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Schizophr Res. 2014 Dec;160(1-3):43-50. doi: 10.1016/j.schres.2014.10.015. Epub 2014 Nov 8.

Impaired insight into illness and cognitive insight in schizophrenia spectrum disorders: resting state functional connectivity.

Author information

1
Multimodal Imaging Group, Research Imaging Centre, Centre for Addiction & Mental Health, Canada; Geriatric Mental Health Program, Centre for Addiction & Mental Health, Canada; Department of Psychiatry, University of Toronto, Canada; Institute of Medical Science, University of Toronto, Toronto, Ontario, Canada.
2
Multimodal Imaging Group, Research Imaging Centre, Centre for Addiction & Mental Health, Canada; Department of Psychiatry, University of British Columbia, Canada.
3
Multimodal Imaging Group, Research Imaging Centre, Centre for Addiction & Mental Health, Canada; Department of Psychiatry, University of Toronto, Canada; Department of Psychiatry, Faculties of Medicine and Health Science, University of Malta, Msida, Malta.
4
Schizophrenia Program, Centre for Addiction & Mental Health, Canada; Institute of Medical Science, University of Toronto, Toronto, Ontario, Canada.
5
Schizophrenia Program, Centre for Addiction & Mental Health, Canada; Department of Psychiatry, University of Toronto, Canada; Campbell Family Mental Health Research Institute, Centre for Addiction & Mental Health, Canada; Institute of Medical Science, University of Toronto, Toronto, Ontario, Canada.
6
Geriatric Mental Health Program, Centre for Addiction & Mental Health, Canada; Department of Psychiatry, University of Toronto, Canada; Campbell Family Mental Health Research Institute, Centre for Addiction & Mental Health, Canada; Institute of Medical Science, University of Toronto, Toronto, Ontario, Canada.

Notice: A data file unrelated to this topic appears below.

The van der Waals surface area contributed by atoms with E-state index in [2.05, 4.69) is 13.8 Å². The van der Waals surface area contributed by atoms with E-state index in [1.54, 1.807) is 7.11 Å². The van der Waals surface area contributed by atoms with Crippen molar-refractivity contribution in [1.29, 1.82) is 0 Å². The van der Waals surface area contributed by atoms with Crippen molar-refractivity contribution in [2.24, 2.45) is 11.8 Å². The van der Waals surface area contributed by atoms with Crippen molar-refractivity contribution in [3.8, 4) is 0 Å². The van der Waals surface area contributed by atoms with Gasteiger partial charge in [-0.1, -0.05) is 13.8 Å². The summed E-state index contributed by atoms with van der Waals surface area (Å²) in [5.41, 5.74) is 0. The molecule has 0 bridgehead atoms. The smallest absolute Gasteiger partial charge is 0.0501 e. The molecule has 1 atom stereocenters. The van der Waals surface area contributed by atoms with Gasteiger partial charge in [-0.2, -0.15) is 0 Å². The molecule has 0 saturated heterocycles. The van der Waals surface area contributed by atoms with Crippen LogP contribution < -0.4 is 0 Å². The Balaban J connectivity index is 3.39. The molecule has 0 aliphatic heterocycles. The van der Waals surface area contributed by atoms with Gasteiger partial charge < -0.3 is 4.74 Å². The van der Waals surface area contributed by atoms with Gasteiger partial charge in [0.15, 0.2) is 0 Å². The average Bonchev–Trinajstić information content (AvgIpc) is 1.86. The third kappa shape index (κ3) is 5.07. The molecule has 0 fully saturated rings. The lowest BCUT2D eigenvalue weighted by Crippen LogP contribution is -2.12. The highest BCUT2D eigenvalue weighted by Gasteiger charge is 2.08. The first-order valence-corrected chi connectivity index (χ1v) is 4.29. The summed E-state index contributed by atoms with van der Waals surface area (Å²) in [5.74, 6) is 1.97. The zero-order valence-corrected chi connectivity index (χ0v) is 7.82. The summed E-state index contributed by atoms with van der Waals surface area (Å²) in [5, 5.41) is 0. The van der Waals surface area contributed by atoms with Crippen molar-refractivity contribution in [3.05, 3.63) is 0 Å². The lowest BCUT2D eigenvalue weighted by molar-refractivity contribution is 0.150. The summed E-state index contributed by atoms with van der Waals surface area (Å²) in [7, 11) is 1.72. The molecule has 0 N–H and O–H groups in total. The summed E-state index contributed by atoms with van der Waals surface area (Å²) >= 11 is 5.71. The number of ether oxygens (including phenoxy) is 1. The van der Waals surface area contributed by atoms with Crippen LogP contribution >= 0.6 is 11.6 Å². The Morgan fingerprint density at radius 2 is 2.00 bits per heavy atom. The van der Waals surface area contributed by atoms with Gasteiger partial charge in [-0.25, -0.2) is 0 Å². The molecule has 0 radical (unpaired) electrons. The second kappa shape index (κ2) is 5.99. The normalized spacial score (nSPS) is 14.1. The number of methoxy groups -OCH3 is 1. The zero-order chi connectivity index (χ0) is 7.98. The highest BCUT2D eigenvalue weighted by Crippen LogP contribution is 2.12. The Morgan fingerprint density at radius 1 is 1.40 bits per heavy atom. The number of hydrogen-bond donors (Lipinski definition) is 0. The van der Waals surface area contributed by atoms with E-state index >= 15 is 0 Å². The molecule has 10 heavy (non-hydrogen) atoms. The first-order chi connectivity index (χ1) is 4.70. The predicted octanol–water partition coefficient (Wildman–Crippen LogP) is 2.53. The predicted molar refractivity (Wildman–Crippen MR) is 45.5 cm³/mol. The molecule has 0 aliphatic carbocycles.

7
Multimodal Imaging Group, Research Imaging Centre, Centre for Addiction & Mental Health, Canada; Geriatric Mental Health Program, Centre for Addiction & Mental Health, Canada; Department of Psychiatry, University of Toronto, Canada; Campbell Family Mental Health Research Institute, Centre for Addiction & Mental Health, Canada; Institute of Medical Science, University of Toronto, Toronto, Ontario, Canada. Electronic address: Ariel.Graff@camh.ca.

Abstract

BACKGROUND:

Impaired insight into illness (clinical insight) in schizophrenia has negative effects on treatment adherence and clinical outcomes. Schizophrenia is described as a disorder of disrupted brain connectivity. In line with this concept, resting state networks (RSNs) appear differentially affected in persons with schizophrenia. Therefore, impaired clinical, or the related construct of cognitive insight (which posits that impaired clinical insight is a function of metacognitive deficits), may reflect alterations in RSN functional connectivity (fc). Based on our previous research, which showed that impaired insight into illness was associated with increased left hemisphere volume relative to right, we hypothesized that impaired clinical insight would be associated with increased connectivity in the DMN with specific left hemisphere brain regions.

METHODS:

Resting state MRI scans were acquired for participants with schizophrenia or schizoaffective disorder (n=20). Seed-to-voxel and ROI-to-ROI fc analyses were performed using the CONN-fMRI fc toolbox v13 for established RSNs. Clinical and cognitive insight were measured with the Schedule for the Assessment of Insight-Expanded Version and Beck Cognitive Insight Scale, respectively, and included as the regressors in fc analyses.

RESULTS:

As hypothesized, impaired clinical insight was associated with increased connectivity in the default mode network (DMN) with the left angular gyrus, and also in the self-referential network (SRN) with the left insula. Cognitive insight was associated with increased connectivity in the dorsal attention network (DAN) with the right inferior frontal cortex (IFC) and left anterior cingulate cortex (ACC).

CONCLUSION:

Increased connectivity in DMN and SRN with the left angular gyrus and insula, respectively, may represent neural correlates of impaired clinical insight in schizophrenia spectrum disorders, and is consistent with the literature attributing impaired insight to left hemisphere dominance. Increased connectivity in the DAN with the IFC and ACC in relation to cognitive insight may facilitate enhanced mental flexibility in this sample.

KEYWORDS:

Anosognosia; Cognitive insight; Default mode network; Functional MRI; Illness awareness; Insight; Resting state networks

PMID:
25458571
PMCID:
PMC4429527
DOI:
10.1016/j.schres.2014.10.015
[Indexed for MEDLINE]
Free PMC Article

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